Jimmy Westlake: Summer's Swan

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Vega, Deneb and Altair. These are the three bright stars marking the corners of the Summer Triangle, the most prominent star pattern of summer. Although not an official constellation, the Summer Triangle is our guide to many real constellations of summer.

For example, consider the sparkling blue star that marks the northern-most corner of the Triangle, Deneb. Deneb is the brightest star in our constellation named Cygnus, the Swan, and is one of the highest wattage stars known in our corner of the galaxy. If the star Deneb replaced our sun, at the center of our solar system, Deneb would appear 80,000 times brighter than our sun does now, and we would quickly become crispy critters.

The name Deneb comes from the Arabic words for "the tail of the swan." The star Albireo, near the center of the Summer Triangle, marks the Swan's head. Three other stars, Gienah, Sadr and Delta, form a straight line that crosses the line connecting Deneb and Albireo and marks the Swan's outstretched wings. Once you've located these five stars, you might be struck by their resemblance to a large crucifix. In fact, the popular name for this star pattern is "The Northern Cross." The Northern Cross, though, is topsy-turvy from the Swan, that is, Deneb marks the tail of the Swan, but the head of the Cross and Albireo marks the head of the Swan but the foot of the Cross!

Aim a small telescope at Albireo, and you will see two stars of remarkably beautiful contrasting colors. One is sapphire blue, and the other a golden yellow. Astronomers aren't certain if their apparent closeness is real or merely a chance alignment.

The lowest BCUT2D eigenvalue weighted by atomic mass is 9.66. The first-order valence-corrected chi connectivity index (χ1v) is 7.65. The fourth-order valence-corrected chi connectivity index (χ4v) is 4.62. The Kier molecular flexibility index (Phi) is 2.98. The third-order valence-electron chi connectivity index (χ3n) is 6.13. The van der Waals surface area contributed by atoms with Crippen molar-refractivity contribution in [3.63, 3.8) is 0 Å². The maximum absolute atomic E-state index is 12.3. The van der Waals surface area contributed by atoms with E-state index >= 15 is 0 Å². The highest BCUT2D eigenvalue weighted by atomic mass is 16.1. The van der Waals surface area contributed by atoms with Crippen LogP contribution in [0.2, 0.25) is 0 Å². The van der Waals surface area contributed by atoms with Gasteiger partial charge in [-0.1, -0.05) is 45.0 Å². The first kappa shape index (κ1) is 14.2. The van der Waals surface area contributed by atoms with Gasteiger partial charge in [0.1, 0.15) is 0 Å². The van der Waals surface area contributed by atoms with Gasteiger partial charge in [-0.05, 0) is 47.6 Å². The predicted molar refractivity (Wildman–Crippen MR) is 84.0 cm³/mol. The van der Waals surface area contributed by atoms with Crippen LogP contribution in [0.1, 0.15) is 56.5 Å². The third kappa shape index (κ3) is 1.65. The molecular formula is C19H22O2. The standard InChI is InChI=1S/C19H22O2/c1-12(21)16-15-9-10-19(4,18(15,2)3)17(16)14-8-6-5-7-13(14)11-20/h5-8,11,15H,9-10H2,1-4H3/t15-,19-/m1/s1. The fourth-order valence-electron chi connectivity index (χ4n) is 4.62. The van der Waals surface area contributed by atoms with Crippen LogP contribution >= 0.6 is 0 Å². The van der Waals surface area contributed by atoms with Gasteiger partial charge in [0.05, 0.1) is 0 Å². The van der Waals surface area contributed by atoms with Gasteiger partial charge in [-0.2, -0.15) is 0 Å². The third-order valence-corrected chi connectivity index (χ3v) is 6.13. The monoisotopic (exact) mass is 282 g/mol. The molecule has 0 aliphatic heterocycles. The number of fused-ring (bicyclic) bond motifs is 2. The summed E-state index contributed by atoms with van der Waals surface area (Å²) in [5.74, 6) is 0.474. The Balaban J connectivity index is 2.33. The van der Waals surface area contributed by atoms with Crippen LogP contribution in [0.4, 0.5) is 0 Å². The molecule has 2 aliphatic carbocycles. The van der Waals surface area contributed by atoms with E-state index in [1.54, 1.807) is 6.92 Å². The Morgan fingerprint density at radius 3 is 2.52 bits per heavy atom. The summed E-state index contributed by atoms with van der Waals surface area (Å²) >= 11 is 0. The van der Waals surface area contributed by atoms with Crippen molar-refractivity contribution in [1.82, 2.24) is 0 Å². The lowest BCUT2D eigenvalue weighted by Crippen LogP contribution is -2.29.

Cygnus lies smack dab in the middle of the summer Milky Way, just north of the point where it is split into two parallel bands by a dark interstellar dust cloud called the Great Rift. Within her borders can be found two famous nebulae, the North American Nebula, near Deneb, and the Dumbell Nebula, near Albireo. Slowly sweeping this constellation with a pair of ordinary binoculars will reveal many more star clusters and nebulae hiding in the rich star clouds of the Milky Way.

Professor Jimmy Westlake teaches astronomy and physics at Colorado Mountain College's Alpine Campus. He is an avid astronomer whose photographs and articles have been published on the Web sites of CNN.com, NASA's "Astronomy Picture of the Day" Web site, Spaceweather.com, Space.com, Discover.com, MSNBC.com, NationalGeographic.com, and in Sky & Telescope, Astronomy, Night Sky, Discover, and WeatherWise magazines. His "Celestial News" article appears weekly in the Steamboat Pilot & Today. His "Cosmic Moment" radio spots can be heard on local radio station KFMU. Also, check out Jimmy's Web site at www.jwestlake.com.

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